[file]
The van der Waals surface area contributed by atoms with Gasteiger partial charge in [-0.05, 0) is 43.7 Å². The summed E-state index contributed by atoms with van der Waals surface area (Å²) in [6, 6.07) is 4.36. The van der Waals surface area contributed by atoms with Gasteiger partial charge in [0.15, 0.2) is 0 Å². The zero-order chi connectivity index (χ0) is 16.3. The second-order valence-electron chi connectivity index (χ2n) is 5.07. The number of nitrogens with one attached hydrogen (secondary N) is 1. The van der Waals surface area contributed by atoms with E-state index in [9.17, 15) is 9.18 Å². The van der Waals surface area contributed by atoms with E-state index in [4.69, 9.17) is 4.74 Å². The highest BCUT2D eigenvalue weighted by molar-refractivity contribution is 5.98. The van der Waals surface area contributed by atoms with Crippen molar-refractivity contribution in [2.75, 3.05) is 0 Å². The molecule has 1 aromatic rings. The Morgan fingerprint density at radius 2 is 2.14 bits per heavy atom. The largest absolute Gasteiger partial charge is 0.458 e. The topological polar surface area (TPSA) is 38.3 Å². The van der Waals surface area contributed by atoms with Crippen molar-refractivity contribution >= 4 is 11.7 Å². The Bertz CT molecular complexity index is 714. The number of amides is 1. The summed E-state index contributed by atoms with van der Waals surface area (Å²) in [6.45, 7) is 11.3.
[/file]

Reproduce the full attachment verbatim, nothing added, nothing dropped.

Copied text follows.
The van der Waals surface area contributed by atoms with Gasteiger partial charge in [-0.05, 0) is 43.7 Å². The summed E-state index contributed by atoms with van der Waals surface area (Å²) in [6, 6.07) is 4.36. The van der Waals surface area contributed by atoms with Gasteiger partial charge in [0.15, 0.2) is 0 Å². The zero-order chi connectivity index (χ0) is 16.3. The second-order valence-electron chi connectivity index (χ2n) is 5.07. The number of nitrogens with one attached hydrogen (secondary N) is 1. The van der Waals surface area contributed by atoms with E-state index in [9.17, 15) is 9.18 Å². The van der Waals surface area contributed by atoms with E-state index in [4.69, 9.17) is 4.74 Å². The highest BCUT2D eigenvalue weighted by molar-refractivity contribution is 5.98. The van der Waals surface area contributed by atoms with Crippen molar-refractivity contribution in [2.75, 3.05) is 0 Å². The molecule has 1 aromatic rings. The Morgan fingerprint density at radius 2 is 2.14 bits per heavy atom. The largest absolute Gasteiger partial charge is 0.458 e. The topological polar surface area (TPSA) is 38.3 Å². The van der Waals surface area contributed by atoms with Crippen molar-refractivity contribution >= 4 is 11.7 Å². The Bertz CT molecular complexity index is 714. The number of amides is 1. The summed E-state index contributed by atoms with van der Waals surface area (Å²) in [6.45, 7) is 11.3.